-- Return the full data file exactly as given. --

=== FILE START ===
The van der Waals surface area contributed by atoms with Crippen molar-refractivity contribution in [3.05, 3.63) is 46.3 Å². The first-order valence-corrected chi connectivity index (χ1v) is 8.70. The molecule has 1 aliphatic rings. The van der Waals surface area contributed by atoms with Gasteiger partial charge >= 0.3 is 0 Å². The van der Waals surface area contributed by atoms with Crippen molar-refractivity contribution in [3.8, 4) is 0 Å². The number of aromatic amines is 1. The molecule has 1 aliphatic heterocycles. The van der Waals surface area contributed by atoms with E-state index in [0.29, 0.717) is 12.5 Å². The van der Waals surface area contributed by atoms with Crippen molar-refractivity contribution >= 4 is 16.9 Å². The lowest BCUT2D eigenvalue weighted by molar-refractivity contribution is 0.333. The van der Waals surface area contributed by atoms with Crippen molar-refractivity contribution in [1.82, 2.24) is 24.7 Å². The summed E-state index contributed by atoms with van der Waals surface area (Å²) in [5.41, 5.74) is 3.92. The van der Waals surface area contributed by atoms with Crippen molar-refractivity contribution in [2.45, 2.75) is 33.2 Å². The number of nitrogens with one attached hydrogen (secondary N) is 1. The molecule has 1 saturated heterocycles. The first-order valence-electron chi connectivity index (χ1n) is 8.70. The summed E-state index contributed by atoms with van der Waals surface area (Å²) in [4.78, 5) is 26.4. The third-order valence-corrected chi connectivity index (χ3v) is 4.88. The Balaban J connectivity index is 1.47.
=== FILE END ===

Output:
The van der Waals surface area contributed by atoms with Crippen molar-refractivity contribution in [3.05, 3.63) is 46.3 Å². The first-order valence-corrected chi connectivity index (χ1v) is 8.70. The molecule has 1 aliphatic rings. The van der Waals surface area contributed by atoms with Gasteiger partial charge >= 0.3 is 0 Å². The van der Waals surface area contributed by atoms with Crippen molar-refractivity contribution in [3.8, 4) is 0 Å². The number of aromatic amines is 1. The molecule has 1 aliphatic heterocycles. The van der Waals surface area contributed by atoms with E-state index in [0.29, 0.717) is 12.5 Å². The van der Waals surface area contributed by atoms with Crippen molar-refractivity contribution >= 4 is 16.9 Å². The lowest BCUT2D eigenvalue weighted by molar-refractivity contribution is 0.333. The van der Waals surface area contributed by atoms with Crippen molar-refractivity contribution in [1.82, 2.24) is 24.7 Å². The summed E-state index contributed by atoms with van der Waals surface area (Å²) in [5.41, 5.74) is 3.92. The van der Waals surface area contributed by atoms with Crippen molar-refractivity contribution in [2.45, 2.75) is 33.2 Å². The number of nitrogens with one attached hydrogen (secondary N) is 1. The molecule has 1 saturated heterocycles. The first-order valence-electron chi connectivity index (χ1n) is 8.70. The summed E-state index contributed by atoms with van der Waals surface area (Å²) in [4.78, 5) is 26.4. The third-order valence-corrected chi connectivity index (χ3v) is 4.88. The Balaban J connectivity index is 1.47.